As a Massachusetts and Rhode Island estate planning attorney, a common misperception I encounter is that someone needs to be wealthy to need an “estate plan.” That is a terrible misunderstanding. The term “estate plan” refers, in part, to those documents such as wills, health care proxies, powers of attorney, and trusts which protect us, our families, and our assets while we are alive and after we die. At a minimum, all adults should have a will, health care proxy and power of attorney.
A will, of course, allows us to determine who will receive our assets and possessions after we die. Otherwise Massachusetts or Rhode Island intestacy laws will determine distribution. Further, a will allows us to name custodians for our children so our survivors can avoid expensive, and often lengthy, custody proceedings in Rhode Island or Massachusetts probate court. A health care proxy enables us to set forth our wishes for health care treatment in the event of our incapacity or incompetency, and also to name one or more health care agents – usually a family member — to administer those wishes. A power of attorney names a family member or other person to administer our financial and other personal affairs. The power of attorney may be durable, thus taking effect immediately, or can be springing, meaning that it takes effect only upon our incapacity.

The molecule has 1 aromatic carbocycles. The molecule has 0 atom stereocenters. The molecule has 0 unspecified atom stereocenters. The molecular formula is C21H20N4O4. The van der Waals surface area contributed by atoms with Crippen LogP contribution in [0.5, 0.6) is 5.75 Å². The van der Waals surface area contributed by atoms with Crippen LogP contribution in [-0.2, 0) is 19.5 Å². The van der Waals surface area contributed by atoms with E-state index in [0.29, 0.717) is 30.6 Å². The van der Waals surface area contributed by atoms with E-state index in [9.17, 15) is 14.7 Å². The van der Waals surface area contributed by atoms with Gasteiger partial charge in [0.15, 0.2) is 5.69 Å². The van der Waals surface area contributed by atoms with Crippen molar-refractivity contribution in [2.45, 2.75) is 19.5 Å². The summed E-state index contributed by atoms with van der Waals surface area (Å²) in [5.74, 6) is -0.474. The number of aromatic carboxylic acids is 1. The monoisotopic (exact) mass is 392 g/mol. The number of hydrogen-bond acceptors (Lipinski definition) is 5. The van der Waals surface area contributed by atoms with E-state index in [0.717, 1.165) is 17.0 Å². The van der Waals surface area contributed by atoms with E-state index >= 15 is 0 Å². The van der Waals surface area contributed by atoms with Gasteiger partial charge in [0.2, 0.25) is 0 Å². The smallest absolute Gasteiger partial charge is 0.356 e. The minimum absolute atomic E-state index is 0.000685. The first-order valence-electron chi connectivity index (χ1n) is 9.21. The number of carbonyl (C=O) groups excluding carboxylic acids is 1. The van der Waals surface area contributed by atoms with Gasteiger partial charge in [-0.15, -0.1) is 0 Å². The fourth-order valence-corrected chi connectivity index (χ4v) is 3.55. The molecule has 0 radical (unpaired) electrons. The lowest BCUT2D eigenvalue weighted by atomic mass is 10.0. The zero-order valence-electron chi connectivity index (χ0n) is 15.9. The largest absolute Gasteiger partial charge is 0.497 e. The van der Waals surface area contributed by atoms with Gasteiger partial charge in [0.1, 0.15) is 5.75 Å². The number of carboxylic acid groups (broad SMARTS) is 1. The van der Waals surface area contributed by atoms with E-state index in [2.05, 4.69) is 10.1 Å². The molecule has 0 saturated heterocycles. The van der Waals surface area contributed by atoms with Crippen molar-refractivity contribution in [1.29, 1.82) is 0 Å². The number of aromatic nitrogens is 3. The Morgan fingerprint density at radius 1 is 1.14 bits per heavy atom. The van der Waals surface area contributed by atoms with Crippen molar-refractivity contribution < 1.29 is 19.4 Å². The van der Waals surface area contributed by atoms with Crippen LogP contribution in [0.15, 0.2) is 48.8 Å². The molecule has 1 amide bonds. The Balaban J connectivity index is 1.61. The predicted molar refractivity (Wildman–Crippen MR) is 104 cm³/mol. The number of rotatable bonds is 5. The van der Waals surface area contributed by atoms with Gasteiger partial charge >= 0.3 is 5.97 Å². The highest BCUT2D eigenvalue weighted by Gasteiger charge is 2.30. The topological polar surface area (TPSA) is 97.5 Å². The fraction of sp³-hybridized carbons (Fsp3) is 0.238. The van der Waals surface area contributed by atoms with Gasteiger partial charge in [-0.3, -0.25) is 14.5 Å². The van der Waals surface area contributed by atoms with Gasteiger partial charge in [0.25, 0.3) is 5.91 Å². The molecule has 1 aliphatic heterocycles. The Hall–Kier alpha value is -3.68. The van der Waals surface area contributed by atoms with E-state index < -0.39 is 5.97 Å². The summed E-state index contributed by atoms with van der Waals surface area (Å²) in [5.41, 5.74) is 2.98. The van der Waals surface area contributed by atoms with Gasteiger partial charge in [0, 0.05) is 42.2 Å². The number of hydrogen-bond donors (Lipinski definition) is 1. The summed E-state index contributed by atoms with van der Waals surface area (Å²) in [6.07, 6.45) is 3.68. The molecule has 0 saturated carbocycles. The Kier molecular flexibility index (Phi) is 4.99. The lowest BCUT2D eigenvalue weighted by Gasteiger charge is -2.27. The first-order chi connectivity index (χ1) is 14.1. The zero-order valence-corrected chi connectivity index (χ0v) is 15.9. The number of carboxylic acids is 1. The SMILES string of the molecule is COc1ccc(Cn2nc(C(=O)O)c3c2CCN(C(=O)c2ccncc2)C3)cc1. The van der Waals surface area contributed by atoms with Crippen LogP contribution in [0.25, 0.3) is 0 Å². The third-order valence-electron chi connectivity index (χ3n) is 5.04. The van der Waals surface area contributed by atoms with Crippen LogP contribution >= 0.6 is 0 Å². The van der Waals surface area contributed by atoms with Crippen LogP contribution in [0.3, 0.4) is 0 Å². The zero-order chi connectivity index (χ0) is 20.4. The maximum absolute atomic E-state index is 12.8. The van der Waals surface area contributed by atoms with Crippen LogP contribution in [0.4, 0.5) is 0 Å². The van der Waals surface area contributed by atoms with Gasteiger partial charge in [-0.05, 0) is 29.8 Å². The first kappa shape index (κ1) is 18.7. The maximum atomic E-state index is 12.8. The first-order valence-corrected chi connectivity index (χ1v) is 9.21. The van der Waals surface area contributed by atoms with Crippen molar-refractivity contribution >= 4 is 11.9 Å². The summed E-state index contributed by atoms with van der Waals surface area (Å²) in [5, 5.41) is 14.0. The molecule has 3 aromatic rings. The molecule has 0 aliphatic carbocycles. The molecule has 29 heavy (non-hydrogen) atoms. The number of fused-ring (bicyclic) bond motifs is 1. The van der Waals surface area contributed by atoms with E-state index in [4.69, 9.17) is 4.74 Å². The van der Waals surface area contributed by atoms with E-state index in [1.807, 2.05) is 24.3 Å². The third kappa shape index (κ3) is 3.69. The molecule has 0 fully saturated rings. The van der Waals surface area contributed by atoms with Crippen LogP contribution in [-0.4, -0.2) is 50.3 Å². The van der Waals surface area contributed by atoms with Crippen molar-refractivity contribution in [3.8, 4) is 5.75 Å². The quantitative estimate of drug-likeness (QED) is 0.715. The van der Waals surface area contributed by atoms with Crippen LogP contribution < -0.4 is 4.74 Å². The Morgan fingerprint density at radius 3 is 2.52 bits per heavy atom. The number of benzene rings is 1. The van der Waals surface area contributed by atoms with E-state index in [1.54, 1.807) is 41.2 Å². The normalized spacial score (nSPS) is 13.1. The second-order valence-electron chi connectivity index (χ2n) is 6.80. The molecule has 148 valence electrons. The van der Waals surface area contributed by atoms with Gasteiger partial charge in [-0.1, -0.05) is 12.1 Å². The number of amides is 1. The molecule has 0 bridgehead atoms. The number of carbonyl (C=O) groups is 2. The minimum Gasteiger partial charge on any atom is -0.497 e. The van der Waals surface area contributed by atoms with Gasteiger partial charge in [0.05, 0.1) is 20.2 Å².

Particularly for those of us with spouses, partners, and especially children, having a basic estate plan is a matter of responsible living. Failing to execute an estate plan can lead to tremendous inconvenience, heartache and financial strain for those we leave behind or who must care for us if we become disabled or incompetent. Thus, no matter how large or small you financial portfolio, you should consult a Massachusetts or Rhode Island estate planning attorney to discuss an estate plan.